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Using New Technologies


As the cliche goes: technology seems to change overnight. While sometimes overstated this cliche still reflects a good amount of reality. This is especially true in terms of educators trying to balance their own research and teaching along with attempting to figure out what new technologies are out there to use in the classroom.

"Web 2.0"

"The Technology, Education, and Copyright Harmonization Act (TEACH Act), passed in 2002, was intended to update copyright law (specifically, Section 110(2)) pertaining to transmissions of performances and displays of copyrighted materials. Although the act never uses the phrase "distance education" or "online courses", this is the part of the copyright act that addresses it through use of the word "transmission".

Thus, any time a performance (music, movies, etc.) or display (image, text, etc.) is transmitted (cable television, over the web), the TEACH exception might be an option for our faculty. However, if the shoe doesn't fit, other options may be available, like fair use." - North Carolina State University, TEACH Act Toolkit, Retreived October 27, 2008. (NOTE: The below links will open in a new browser tab or window)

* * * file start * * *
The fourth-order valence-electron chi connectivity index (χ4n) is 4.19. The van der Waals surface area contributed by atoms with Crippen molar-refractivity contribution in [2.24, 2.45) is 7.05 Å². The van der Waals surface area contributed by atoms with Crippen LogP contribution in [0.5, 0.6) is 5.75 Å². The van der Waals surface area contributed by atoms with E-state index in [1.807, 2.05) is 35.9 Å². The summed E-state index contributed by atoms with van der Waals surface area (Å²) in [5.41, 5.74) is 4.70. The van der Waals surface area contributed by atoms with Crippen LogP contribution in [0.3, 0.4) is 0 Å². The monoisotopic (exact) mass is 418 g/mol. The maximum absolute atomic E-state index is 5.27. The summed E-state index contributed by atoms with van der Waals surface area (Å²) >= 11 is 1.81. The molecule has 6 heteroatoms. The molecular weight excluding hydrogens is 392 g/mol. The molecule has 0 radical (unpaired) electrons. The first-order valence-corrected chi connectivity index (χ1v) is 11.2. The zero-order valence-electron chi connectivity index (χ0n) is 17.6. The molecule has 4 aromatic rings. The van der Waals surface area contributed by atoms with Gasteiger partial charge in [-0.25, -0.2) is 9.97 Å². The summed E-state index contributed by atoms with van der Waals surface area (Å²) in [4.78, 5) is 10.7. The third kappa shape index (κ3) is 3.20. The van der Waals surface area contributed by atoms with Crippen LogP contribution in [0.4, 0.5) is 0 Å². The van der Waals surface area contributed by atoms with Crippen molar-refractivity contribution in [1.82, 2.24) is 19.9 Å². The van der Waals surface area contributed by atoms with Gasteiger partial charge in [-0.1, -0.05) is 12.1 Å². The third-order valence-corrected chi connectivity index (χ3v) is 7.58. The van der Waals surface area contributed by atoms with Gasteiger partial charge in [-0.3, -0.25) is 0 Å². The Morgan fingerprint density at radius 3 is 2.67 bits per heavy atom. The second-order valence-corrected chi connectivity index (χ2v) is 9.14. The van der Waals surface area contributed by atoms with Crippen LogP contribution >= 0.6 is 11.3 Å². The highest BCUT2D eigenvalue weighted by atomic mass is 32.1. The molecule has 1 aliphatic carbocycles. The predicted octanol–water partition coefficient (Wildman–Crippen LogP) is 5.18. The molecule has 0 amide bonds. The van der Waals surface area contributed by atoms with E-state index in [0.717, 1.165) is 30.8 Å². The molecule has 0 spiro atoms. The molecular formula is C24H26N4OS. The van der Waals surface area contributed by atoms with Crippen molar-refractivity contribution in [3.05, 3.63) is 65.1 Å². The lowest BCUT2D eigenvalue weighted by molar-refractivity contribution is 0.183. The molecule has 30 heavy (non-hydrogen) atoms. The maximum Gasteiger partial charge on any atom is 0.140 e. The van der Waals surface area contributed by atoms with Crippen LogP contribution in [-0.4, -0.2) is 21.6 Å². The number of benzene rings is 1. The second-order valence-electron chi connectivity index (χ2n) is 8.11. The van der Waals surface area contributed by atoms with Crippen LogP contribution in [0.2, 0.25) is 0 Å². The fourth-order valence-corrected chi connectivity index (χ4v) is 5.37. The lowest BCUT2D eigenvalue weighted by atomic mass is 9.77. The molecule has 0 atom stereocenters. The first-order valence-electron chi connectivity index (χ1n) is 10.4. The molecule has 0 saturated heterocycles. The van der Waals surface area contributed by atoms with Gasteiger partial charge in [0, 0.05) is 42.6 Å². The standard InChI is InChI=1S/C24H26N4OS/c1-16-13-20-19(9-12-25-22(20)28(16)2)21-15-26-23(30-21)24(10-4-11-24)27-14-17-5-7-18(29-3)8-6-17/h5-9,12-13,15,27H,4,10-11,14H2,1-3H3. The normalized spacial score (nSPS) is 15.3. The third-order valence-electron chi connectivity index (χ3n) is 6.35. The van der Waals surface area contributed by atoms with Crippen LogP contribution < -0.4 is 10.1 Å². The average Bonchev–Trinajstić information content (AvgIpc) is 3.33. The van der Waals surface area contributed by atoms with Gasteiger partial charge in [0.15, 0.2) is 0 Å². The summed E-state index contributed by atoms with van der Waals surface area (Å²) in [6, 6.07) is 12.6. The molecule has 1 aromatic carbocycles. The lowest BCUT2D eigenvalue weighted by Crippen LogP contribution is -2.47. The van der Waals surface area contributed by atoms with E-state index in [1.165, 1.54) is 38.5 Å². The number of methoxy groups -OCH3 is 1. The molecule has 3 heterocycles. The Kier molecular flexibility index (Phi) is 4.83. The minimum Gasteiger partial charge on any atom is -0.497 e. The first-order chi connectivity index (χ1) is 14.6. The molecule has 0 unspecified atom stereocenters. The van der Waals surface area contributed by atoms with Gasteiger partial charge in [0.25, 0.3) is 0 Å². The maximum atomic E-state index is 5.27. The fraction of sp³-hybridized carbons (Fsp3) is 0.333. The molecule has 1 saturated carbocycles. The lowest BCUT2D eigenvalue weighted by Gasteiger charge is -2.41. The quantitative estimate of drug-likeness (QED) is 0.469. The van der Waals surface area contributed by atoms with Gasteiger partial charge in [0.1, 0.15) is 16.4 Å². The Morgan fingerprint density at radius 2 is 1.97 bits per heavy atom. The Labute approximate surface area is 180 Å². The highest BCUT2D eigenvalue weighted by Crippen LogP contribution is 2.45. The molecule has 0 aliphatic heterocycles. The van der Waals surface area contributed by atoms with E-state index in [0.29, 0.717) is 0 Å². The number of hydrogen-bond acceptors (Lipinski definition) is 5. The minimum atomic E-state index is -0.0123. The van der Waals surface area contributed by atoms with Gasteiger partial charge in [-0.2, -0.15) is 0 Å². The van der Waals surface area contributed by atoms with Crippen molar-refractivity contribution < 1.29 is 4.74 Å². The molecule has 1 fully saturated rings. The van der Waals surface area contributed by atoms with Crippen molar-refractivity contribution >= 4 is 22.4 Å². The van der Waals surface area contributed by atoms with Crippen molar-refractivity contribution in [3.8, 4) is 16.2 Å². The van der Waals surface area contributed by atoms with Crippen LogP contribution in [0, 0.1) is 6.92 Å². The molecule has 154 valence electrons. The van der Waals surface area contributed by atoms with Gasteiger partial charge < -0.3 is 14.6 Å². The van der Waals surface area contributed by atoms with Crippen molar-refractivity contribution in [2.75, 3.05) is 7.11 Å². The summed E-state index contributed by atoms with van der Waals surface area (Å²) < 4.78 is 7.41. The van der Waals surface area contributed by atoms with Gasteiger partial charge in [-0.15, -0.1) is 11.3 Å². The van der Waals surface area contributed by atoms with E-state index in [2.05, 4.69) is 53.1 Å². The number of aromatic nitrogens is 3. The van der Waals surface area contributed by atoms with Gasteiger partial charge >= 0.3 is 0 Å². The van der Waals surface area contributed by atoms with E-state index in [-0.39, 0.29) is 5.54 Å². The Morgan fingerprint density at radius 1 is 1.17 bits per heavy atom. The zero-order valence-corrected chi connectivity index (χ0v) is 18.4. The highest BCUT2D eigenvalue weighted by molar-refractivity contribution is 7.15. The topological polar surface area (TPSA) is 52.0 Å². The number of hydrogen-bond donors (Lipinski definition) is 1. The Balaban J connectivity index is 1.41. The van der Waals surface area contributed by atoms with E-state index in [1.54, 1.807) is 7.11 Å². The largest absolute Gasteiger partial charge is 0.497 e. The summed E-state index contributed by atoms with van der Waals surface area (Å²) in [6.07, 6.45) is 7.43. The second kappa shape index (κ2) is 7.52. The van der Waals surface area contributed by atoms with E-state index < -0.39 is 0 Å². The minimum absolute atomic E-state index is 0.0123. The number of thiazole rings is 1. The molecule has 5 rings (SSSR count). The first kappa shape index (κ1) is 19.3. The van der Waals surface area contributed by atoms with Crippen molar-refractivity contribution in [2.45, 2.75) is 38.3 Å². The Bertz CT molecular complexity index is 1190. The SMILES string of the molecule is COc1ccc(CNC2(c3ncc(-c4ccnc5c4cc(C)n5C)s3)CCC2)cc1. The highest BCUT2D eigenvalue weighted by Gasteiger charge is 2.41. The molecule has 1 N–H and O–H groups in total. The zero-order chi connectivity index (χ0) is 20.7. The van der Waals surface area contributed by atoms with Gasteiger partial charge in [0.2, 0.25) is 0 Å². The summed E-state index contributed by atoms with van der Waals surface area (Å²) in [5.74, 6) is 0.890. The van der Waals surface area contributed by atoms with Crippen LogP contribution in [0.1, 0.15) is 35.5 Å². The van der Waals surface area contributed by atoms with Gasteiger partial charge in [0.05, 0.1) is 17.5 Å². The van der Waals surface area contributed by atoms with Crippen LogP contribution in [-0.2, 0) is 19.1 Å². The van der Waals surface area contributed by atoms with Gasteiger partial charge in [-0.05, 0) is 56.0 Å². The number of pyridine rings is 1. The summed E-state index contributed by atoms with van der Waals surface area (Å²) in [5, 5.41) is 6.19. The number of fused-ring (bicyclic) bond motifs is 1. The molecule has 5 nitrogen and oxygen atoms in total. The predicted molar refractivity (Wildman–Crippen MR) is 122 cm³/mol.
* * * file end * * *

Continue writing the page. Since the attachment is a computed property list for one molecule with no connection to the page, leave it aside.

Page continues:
Checklist for Compliance with the TEACH Act (NOTE: The below links will open in a new browser tab or window)

Fair Use:

Educational use of copyrighted material can sometimes be justified through the "fair use" clause in federal copyright law. The goal of this page is to briefly define the elements of "fair use" and to lead you to more substantial sources for information about how copyright law applies to teaching with the Internet.

Factors of Fair Use-If you use a piece of copyrighted material in your teaching, four factors will determine whether or not your use of that material qualifies as "fair use." Note that ALL FOUR of these factors must be evaluated for fair use to apply.
  1. The nature of the use
    Is the reproduction or the distribution for education or for commercial gain?
  2. The nature of the copyrighted work
    Fiction, high-level analysis, works of art, and musical composition are considered the most creative and therefore receive the most protection from infringement.   Compilations and derivative works are usually not protected by copyright at all (except possibly in their format or user interface).
  3. The quantity of the work used
    If you use 3% of the total substance of the work or less, you are probably safely within fair use. If you use more than 10%, you are in uncertain territory.
  4. The potential impact on the copyright holder's market
    If your use of some material could materially reduce the creator's ability to profit from it, this factor would point toward your use not being "fair".

The fact that a work is unpublished shall not itself bar a finding of fair use if such finding is made upon consideration of all the above factors. The U.S. Copyright Office - Fair Use (PDF logoPDF File) provides more information on each of the four Fair Use criteria. (NOTE: The below links will open in a new browser tab or window)

Some other sources for information about the guidelines: